Luckily for me we already subscribe to Amazon Prime for its other benefits. This gives us access to two million songs for our Echo, so I can impress my friends by asking it to play Tom Petty, and Alexa obeys. But it’s amazing how often the song I ask for is not among the two million songs. Either I have such eclectic musical tastes that Amazon is stumped, or it’s holding back the songs I want behind it’s £79/year paywall. As if it would do such a thing! It’s not the end of the world, and I know this is business, but it is particularly frustrating when it refuses to play a song I know I have on CD in the other room.
I know the Echo did not invent the walled gardens that have sprung up around the various music streaming services, but it’s the most visible form of this practice (at least for me). There are workarounds, but they just amplify the mess. For example if your subscription doesn’t have the song you want but you already own it, Amazon lets you upload 250 songs to Amazon Music for free to play on your Echo (and other Amazon devices), but this requires to ask for the song before you know it’s missing. Then you have to trudge over to the PC to upload it. By that point the moment has passed. You’ll then hit your 250 songs limit and need to pay Amazon £21.99/year for the ability to upload all your music. I already pay this to Apple for iTunes Match so I can do the same thing with my Apple devices. What a mess! I could cancel iTunes Match and pay Amazon instead, but that means using the Amazon music app, which I just don’t like as much as the Music app on iOS.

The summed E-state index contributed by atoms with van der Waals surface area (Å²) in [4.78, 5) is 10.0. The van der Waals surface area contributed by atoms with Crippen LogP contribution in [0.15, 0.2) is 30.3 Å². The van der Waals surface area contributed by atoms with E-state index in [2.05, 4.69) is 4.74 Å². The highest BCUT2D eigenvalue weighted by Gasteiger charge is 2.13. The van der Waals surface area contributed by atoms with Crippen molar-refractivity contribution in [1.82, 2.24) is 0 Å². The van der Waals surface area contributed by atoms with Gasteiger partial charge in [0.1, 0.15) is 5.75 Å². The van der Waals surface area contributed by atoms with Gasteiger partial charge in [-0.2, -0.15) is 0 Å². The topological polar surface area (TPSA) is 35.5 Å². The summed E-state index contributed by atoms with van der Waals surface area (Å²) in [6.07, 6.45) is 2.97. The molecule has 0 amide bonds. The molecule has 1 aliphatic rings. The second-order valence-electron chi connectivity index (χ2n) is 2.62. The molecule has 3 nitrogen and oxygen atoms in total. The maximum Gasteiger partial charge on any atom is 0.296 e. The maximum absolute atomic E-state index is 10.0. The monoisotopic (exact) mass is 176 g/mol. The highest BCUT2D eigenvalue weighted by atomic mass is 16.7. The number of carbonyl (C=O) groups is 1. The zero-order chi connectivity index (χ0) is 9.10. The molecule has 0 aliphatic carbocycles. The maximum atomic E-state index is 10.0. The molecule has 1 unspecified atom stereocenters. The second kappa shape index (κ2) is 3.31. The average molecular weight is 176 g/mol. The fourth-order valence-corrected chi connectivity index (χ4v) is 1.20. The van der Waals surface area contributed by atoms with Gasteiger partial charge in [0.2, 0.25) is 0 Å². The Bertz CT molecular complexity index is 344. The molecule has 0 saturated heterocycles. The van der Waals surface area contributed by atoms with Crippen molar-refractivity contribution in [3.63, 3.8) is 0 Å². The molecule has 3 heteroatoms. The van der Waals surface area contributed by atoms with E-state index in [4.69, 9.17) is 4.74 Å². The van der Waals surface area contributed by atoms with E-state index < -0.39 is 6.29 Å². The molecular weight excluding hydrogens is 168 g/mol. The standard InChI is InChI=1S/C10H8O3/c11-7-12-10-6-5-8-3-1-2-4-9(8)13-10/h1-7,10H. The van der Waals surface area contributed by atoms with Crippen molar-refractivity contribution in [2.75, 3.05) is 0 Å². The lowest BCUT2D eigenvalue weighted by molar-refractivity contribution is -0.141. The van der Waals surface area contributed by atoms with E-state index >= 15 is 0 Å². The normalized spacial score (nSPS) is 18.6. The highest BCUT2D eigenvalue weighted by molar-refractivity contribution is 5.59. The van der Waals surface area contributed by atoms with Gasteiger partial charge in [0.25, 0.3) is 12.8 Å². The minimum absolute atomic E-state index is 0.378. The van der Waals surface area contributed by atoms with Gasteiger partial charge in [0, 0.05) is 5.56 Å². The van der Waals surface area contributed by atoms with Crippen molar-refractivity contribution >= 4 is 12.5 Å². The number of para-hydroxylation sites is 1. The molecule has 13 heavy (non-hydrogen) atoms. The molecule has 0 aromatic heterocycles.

But it’s still magical
For all my grievances with the decisions Amazon, Apple and Google are making with their walled garden approach to music streaming, I still love my Echo. So much so that I now have two. It’s just magical. And the ecosystem Amazon is building around Alexa is brilliant. While it still needs some work (voice commands for my Nest thermostat could be more intuitive for example), I can’t wait to see where it goes, particularly with further integration of smart home devices.
Amazon, if you’re listening (which I know you are), keep up the good work, but don’t get complacent now.